Christ the serial killers and senators
and everyone I’m sure will rot in Hell. (36)
Greer intentionally picks the people the speaker is most disposed to hate and insists that they, too, are loved and to be treated like Christ. The language becomes more blunt and even frantic as the poem draws to a close:
Christ the retard Christ the hippie
Christ the communist Christ the queer
Christ the many who live to annoy me
Christ my sorry face in the mirror. (37)
Greer allows the language to betray the speaker’s unfairness, condemning the speaker by revealing the speaker’s private use of slur words in condemnation of others. But in the final line, the speaker comes to the one person she perhaps is most disposed to find unlovable: herself. And she forces herself, and the reader, to see Christ there as well. Hopkins tells us that “Christ plays in ten thousand places.” Greer shows us what that can look like, in all its messiness.
One of the traditional forms that experienced a resurgence of interest due to the New Formalist movement is the sonnet. And there are a few sonnets in Love Like a Conflagration. Still, Greer’s most powerful shorter poems are often eight to twelve lines long, as if she doesn’t quite need fourteen lines to perform her dense and satisfying maneuvers. This is most evident in one particularly Dickinsonian poem, the eight-line “Saved,” about the passing of a fever:
. . . it listed a moment—left me startled,
with some subtle feelings, oddly bittersweet:
a sense of loss with no remembered having,
of cooling where I hadn’t noticed heat. (31)
Dickinson would have cut many of these lines in half, but Greer lets them stretch into pentameter and even hexameter in the first line. And she allows herself a Dickisonian double analogy in the final two lines, comparing her experience of illness to both loss and having, and cooling and heat. She wants us to not just understand her literal point through an analogy or two, but to meditate and even marvel at the two literal phenomena that form her analogies: loss and cooling are of interest in themselves, and she leaves us in her analogies, caught up in appropriate awe of them, like Dickinson before her.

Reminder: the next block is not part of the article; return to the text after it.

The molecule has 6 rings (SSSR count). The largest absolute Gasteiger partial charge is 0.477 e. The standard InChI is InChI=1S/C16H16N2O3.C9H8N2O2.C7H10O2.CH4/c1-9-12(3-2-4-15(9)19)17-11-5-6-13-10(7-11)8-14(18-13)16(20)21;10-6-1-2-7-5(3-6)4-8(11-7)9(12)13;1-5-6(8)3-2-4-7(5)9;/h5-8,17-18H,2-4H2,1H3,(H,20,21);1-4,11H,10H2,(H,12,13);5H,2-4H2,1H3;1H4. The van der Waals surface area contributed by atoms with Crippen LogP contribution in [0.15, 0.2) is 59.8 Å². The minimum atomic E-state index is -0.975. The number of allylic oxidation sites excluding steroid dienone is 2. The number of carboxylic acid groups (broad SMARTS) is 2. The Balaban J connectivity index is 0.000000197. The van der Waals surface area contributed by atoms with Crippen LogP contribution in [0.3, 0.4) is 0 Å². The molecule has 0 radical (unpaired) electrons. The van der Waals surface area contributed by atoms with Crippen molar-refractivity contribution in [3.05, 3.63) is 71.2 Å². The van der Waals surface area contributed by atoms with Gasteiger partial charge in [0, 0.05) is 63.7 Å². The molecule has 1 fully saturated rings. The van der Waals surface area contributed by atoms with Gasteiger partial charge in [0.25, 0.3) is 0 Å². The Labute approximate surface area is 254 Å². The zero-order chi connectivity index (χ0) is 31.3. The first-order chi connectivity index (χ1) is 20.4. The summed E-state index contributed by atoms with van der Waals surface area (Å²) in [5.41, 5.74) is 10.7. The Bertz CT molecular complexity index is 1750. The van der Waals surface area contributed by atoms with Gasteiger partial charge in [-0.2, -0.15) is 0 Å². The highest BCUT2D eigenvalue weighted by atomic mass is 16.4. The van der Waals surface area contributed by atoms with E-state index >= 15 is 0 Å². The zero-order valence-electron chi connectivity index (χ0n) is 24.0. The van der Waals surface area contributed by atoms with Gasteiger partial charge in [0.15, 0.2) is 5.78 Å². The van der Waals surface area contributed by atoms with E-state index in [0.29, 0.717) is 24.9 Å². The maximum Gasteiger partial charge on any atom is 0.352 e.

Possibly, when the future literary histories of the last four decades are written, scholars will aver that the New Formalist movement was neither really new nor notable. After all, they will say, formal poetry hadn’t really gone anywhere: world class poets like Richard Wilbur and Geoffrey Hill were writing robust formal verse the whole time, they will say. And they will be right, in their way. But coming of age as a poet at the turn of the twenty-first century sure did feel, at least to me, like entering an age of free verse, and the work of Jane Greer and Annie Finch did feel countercultural and, perhaps ironically, freeing.
Though I would love to be proven wrong, I fear Love like a Conflagration will not win the Pulitzer for 2020. That prize will likely go, as usual, to a collection of topically relevant and formally vague poems that will be highly praised and quickly forgotten. Greer doesn’t write, I think, to win the lauds of those who love such collections. She writes for those with longer memories and deeper concerns. And in our age of bloated, lax collections clogging the Barnes and Noble shelves, each thin fold of finely crafted verse like Greer’s is a gift—a gift and a challenge.
Timothy E.G. Bartel lives in Houston and teaches writing at The College at Saint Constantine. His poems and essays have appeared in Christianity and Literature, Notes & Queries, and Saint Katherine Review. His recent books include Aflame But Unconsumed: Poems(Kelsay Press, 2019), and Glimpses of Her Father’s Glory: Deification and Divine Light in Longfellow’s Evangeline (Wipf and Stock, 2019).
* An earlier version of this article incorrectly identified the location of Lambing Press as Seattle; Lambing Press is located in Pittsburgh. We sincerely regret the error.